When content management and security firm Irdeto's Ottawa office moved from a standard cubicle farm to a space with no desks, only long tables where employees can set up laptops, 33 private focus rooms, and 15 meeting rooms, employees tended to have the same question: "Where do I put my stuff?"
What the employees have come to discover over the past few months, says senior marketing communications manager Lisa Spencer, is that they never needed it. What they did need, however, was a more open setting to share information.
"Our global culture is so small, and it's about the immediate exchange of ideas," says Spencer. "That's—kind of on a micro level—what we're doing here. We're mimicking what's going on in the world."
As Senior Vice President Martin Sendyk put it to the Ottawa Citizen: "If you're a coal miner, you work in a coal mine. If you're a pilot, you work in a plane. If you're a knowledge worker, you share knowledge."
Irdeto's office is just one out of 20 the company has worldwide. A few years ago, senior leaders in the company's West headquarters in Hoofddorp, Netherlands, and its East headquarters in Beijing started thinking of ways to make internal communication just as innovative as what the company does externally.
So, Spencer says, Irdeto looked to other innovators, such as Google and Microsoft, and found that "what they did is they broke down a lot of the physical barriers." And so the deskless office was born.
That setup has been in place in Irdeto's two headquarters for some time, but the Ottawa office didn't move until recently, in part because of a commitment to its old space, but also because the new space needed a lot of work.
"They had to completely retrofit it to our needs," she says.
Managers at the Ottawa office also took their time, in order to ease employees into the change. "For a lot of people it's a foreign concept," says Spencer.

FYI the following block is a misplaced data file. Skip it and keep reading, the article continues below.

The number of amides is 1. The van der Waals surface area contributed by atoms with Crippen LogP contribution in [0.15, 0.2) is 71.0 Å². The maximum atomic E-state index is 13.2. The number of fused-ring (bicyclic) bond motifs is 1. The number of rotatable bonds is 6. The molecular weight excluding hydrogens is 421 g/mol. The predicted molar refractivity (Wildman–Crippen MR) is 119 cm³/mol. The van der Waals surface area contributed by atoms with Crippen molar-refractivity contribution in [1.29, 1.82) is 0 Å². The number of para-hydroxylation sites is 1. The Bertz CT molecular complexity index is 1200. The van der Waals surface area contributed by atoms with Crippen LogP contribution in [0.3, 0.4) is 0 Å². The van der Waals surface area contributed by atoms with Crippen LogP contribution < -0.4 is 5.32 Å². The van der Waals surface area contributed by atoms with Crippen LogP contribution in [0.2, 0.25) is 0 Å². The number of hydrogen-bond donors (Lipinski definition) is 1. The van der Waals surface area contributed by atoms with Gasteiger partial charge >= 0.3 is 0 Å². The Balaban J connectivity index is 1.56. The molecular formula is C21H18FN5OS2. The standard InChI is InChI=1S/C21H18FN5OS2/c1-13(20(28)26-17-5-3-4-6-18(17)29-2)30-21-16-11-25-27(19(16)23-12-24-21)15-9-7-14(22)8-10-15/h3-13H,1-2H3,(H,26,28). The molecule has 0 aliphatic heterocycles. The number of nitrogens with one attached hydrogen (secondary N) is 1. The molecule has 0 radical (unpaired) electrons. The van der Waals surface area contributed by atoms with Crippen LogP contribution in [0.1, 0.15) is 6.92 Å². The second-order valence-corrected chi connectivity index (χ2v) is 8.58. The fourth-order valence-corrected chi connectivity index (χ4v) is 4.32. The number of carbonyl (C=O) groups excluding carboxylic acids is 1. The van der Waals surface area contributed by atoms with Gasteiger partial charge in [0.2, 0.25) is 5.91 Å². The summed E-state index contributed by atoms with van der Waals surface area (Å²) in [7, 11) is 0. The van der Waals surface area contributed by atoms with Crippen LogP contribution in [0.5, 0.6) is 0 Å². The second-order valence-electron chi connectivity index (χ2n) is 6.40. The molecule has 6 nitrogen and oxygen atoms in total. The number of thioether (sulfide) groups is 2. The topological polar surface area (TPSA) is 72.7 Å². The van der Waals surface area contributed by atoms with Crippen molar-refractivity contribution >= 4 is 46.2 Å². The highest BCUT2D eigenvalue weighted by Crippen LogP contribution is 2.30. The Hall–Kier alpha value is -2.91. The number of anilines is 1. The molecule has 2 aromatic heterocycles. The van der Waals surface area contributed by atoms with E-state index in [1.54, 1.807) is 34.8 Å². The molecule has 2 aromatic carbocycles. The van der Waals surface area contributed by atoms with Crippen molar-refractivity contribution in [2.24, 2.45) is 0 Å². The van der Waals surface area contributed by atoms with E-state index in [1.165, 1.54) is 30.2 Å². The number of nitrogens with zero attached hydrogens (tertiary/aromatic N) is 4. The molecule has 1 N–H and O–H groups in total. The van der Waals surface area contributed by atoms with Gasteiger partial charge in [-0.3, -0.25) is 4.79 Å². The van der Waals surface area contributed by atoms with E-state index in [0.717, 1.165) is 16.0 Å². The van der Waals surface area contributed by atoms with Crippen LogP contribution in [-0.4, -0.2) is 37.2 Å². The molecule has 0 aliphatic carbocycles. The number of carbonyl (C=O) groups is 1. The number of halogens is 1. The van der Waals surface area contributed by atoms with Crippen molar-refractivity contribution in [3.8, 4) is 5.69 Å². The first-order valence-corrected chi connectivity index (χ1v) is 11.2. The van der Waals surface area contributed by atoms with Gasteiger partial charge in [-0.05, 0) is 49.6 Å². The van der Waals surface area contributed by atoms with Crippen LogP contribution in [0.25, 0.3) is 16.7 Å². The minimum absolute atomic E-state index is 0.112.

Managers brought employees to the new office site for visits fairly frequently to give them a chance to see construction as it was happening, she says. Cleaning up the old office took place in shifts so that people could let go of their stuff. Irdeto even gave employees the chance to vote on what kinds of chairs they'd have in the new office.
"By the time the move actually came around, I think we had maybe nine boxes of stuff that we labeled. Most people had their backpack and their laptop, and that was it," Spencer says.
A welcoming setting
More often than not, the main way people communicate within the new office is simply by walking up to a co-worker and starting a conversation.
"It's much more immediate," Spencer says. "Instead of sending an email, you can just walk over and ask them."
Employees looking for peace and quiet always have the focus rooms for solace, but the new office is actually a much calmer place to work, she says. Cubicles give employees a "false sense of security" when it comes to loudness, Spencer says. In the new arrangement, folks are more aware of the noise they make.
Often, employees, especially engineers, need to collaborate on projects. The table setup and having so many meeting rooms makes that easy, she says.
The atmosphere itself is simply more welcoming. "An intern could be sitting next to our SVP," Spencer says. "We're less siloed. We're talking more about what people are doing."
Employees get even closer at an employee gathering every two months with wine, beer, and snacks.
"It's just a really nice office setting," Spencer says. "When we were in our old office space, I worked from home a lot of the time, and now I don't want to work from home. It's nicer here than my home office. I actually want to come in to the office."
Spencer says the setup is too new for employee surveys to show just how people feel about it, but anecdotally, she says it's done wonders. "A lot of people were initially apprehensive about coming here," she says. "They thought that they would hate it, but those same naysayers are now the biggest advocates of it."
For communicating with folks in the 19 other Irdeto offices, each employee has a softphone—that's a software program that works like a phone—on his or her laptop and a headset. To reach a fellow employee in Dubai or South Africa, all it takes it punching in that person's six-digit extension, says Spencer.
Employees also use a Microsoft instant-messaging system to share their desktops, brainstorm, and conduct video chats. "It really helps kind of shrink the global barriers of working at such a big organization," says Spencer.
She says the company also has a SharePoint platform employees use for document collaboration and other projects.
Communicators, how would such a setup work in your office? Please respond in the comments section.
Matt Wilson is a staff writer for Ragan.com.